(Stay tuned.) 

Monday, July 26, 2021

Culture and Worship

This week, we're talking about the challenges of a faith that looks a lot like the culture around it. This conversation starts when we are taught that the Christian Old Testament is 'strikingly similar' to so many of the other near-Eastern ancient myths. In other words, the OT story that we cherish is not so different, they say, from the stories of the other gods that their peoples told. 

And one of the challenges that we face when we come to the place where Christ and culture meet is that we absolutely have to begin by confessing that our culture does influence our worship. Our culture does impact the way that we tell our stories. 

We can see this in our churches fairly easily. No longer are we singing the historical, acrostic hymns recorded in our bibles that detail the long, arduous history of God's people. Nor are we gathered around vocalizing Gregorian chants. Even the hymns that were a staple of our worship just a generation or two ago are now 'outdated,' getting updates into contemporary worship styles. 

We print our attendance numbers on a bulletin that we hand out, rather than putting them into a wooden board at the front of the sanctuary. A sanctuary which, by the way, is now called a "worship center" or something of the like. Instead of using hymnals or even bibles in the backs of the pew in front of you (which are now chairs, we must note, in many places), they are blasted onto a giant screen behind the praise band or the pastor. 

We have even traded in a lot of our sacred language. Instead of words like "sacrament," we've gone with "ritual." Instead of "atonement," we substitute something cheaper like "forgiveness." We have new translations of the Bible coming out at a faster pace than ever before because Christians are looking for the Word in a language that they understand, a language that feels more natural to them. Instead of "blessed," we now have versions that say "happy." 

Our culture absolutely influences the way that we worship and the language that we use and the styles that we adopt. Our culture shapes the topics that we decide to preach on - it's why more churches today are preaching the "five fundamentals of a Godly marriage" than they are the Romans Road or the crucifixion. Did you know there are churches among us - too many, in fact - who preach the crucifixion only on Easter? Most of the year, they're preaching culture. 

And it's because we live in a culture that has determined that culture is everything. So if we want to speak to a culture that says that culture is everything, then we have to do so by creating a culture and by creating touchpoints with culture and by following culture into itself. 

On one hand, we have to be careful not to give up our message of Christ in order to reach the culture. On the other hand, we have to be aware of how fundamentally necessary it is to situate Christ into our cultural context. After all, He came to live among us because He knows that these are the real lives that we live, and He has always had something to say about these real lives.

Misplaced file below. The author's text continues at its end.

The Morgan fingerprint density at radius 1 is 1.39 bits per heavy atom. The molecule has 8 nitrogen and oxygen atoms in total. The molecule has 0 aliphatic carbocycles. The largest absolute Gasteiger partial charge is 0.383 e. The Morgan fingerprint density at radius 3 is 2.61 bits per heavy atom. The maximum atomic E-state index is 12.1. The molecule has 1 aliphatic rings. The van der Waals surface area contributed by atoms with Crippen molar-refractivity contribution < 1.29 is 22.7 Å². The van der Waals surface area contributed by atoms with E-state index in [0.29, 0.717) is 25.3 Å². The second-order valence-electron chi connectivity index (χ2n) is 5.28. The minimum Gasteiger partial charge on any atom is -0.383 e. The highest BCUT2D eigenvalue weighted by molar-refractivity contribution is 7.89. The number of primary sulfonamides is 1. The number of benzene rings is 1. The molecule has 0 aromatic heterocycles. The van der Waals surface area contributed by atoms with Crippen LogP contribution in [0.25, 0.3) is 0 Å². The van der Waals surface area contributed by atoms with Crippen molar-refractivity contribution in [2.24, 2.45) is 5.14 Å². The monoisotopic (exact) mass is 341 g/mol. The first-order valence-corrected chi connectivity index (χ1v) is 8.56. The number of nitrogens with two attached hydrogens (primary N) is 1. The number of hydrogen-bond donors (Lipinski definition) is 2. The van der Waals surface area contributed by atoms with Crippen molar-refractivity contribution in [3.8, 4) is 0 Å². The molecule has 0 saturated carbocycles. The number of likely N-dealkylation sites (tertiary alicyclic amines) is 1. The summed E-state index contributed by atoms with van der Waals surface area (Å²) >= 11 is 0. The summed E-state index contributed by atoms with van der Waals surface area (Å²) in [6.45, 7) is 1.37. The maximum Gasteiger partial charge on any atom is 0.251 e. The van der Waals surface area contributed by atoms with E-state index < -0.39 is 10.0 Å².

The problem is not that culture shapes the way that we worship. The problem is when we let culture hijack our worship and throw it completely off-track, when our worship becomes more culture-formed than Christoform (in the image of Christ). 

To be continued. 

Saturday, July 24, 2021

Christ and Culture

This week, I want to talk about something that I've let stir around in my heart for awhile, waiting on the right words and the right angles to come. It's an important issue, one that calls upon the heart of Christianity itself and presents as a potential stumbling block to many. It's the idea of cultural context - that is, in what world are we believing? And how does that world (or how should that world) shape our belief? 

This was started by the Bible I'm reading this year. If you've been with me previously, you know that I'm reading a rather complicated version of the text this year in which almost every single thing is footnoted. You've heard me complain about translators who have felt the need to dumb down the biblical text because they don't think we'll read even the English words correctly unless they tell us exactly how to do that, and they've even eliminated almost all of the rhetorical questions and opted instead of emphatic statements. This Bible has been, on a translation level, frustrating for those reasons (and more). 

But what's also happening in this Bible is that the translators have felt the need to point out places where the biblical text is a lot like the texts of surrounding cultures. When they have been unable to determine what a word was in the Hebrew, they go to foreign, non-Israelite languages and pick close words and decide that it must mean something like that. There is an overwhelming number of footnotes in this Bible that say things like, "According to a Ugaritic myth..." or "It is common is ancient Near Eastern cultures of this time..." or "Egypt tells a similar story about a...." and so on and so on.